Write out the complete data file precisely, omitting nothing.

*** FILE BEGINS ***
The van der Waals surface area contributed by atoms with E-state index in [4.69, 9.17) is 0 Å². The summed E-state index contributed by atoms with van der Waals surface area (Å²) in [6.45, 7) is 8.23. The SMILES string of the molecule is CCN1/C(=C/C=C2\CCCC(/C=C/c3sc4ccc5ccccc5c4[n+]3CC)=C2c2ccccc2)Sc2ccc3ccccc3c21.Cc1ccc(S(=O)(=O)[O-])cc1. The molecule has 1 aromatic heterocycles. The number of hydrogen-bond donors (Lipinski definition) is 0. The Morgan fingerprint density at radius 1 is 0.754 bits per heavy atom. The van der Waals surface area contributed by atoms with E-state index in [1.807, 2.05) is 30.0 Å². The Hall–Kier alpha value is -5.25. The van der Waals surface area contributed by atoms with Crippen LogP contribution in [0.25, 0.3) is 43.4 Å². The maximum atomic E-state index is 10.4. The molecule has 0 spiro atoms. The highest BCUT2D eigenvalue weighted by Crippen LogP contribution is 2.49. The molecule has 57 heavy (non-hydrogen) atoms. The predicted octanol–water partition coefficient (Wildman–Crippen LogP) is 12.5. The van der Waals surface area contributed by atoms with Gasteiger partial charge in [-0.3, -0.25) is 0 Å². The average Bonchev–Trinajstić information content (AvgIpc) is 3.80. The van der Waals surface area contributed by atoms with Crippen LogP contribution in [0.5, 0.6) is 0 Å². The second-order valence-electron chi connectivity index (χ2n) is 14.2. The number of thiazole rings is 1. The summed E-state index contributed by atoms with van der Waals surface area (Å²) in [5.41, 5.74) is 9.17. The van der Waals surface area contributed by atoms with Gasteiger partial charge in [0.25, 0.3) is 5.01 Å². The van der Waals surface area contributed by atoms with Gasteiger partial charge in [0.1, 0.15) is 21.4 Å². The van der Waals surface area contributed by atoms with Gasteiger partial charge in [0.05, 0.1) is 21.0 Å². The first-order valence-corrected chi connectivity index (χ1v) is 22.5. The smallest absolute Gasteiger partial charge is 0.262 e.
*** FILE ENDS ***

The van der Waals surface area contributed by atoms with E-state index in [4.69, 9.17) is 0 Å². The summed E-state index contributed by atoms with van der Waals surface area (Å²) in [6.45, 7) is 8.23. The SMILES string of the molecule is CCN1/C(=C/C=C2\CCCC(/C=C/c3sc4ccc5ccccc5c4[n+]3CC)=C2c2ccccc2)Sc2ccc3ccccc3c21.Cc1ccc(S(=O)(=O)[O-])cc1. The molecule has 1 aromatic heterocycles. The number of hydrogen-bond donors (Lipinski definition) is 0. The Morgan fingerprint density at radius 1 is 0.754 bits per heavy atom. The van der Waals surface area contributed by atoms with E-state index in [1.807, 2.05) is 30.0 Å². The Hall–Kier alpha value is -5.25. The van der Waals surface area contributed by atoms with Crippen LogP contribution in [0.25, 0.3) is 43.4 Å². The maximum atomic E-state index is 10.4. The molecule has 0 spiro atoms. The highest BCUT2D eigenvalue weighted by Crippen LogP contribution is 2.49. The molecule has 57 heavy (non-hydrogen) atoms. The predicted octanol–water partition coefficient (Wildman–Crippen LogP) is 12.5. The van der Waals surface area contributed by atoms with Gasteiger partial charge in [-0.3, -0.25) is 0 Å². The average Bonchev–Trinajstić information content (AvgIpc) is 3.80. The van der Waals surface area contributed by atoms with Crippen LogP contribution in [0.5, 0.6) is 0 Å². The second-order valence-electron chi connectivity index (χ2n) is 14.2. The number of thiazole rings is 1. The summed E-state index contributed by atoms with van der Waals surface area (Å²) in [5.41, 5.74) is 9.17. The van der Waals surface area contributed by atoms with Gasteiger partial charge in [0.25, 0.3) is 5.01 Å². The van der Waals surface area contributed by atoms with Gasteiger partial charge in [0.1, 0.15) is 21.4 Å². The van der Waals surface area contributed by atoms with Gasteiger partial charge in [0.05, 0.1) is 21.0 Å². The first-order valence-corrected chi connectivity index (χ1v) is 22.5. The smallest absolute Gasteiger partial charge is 0.262 e.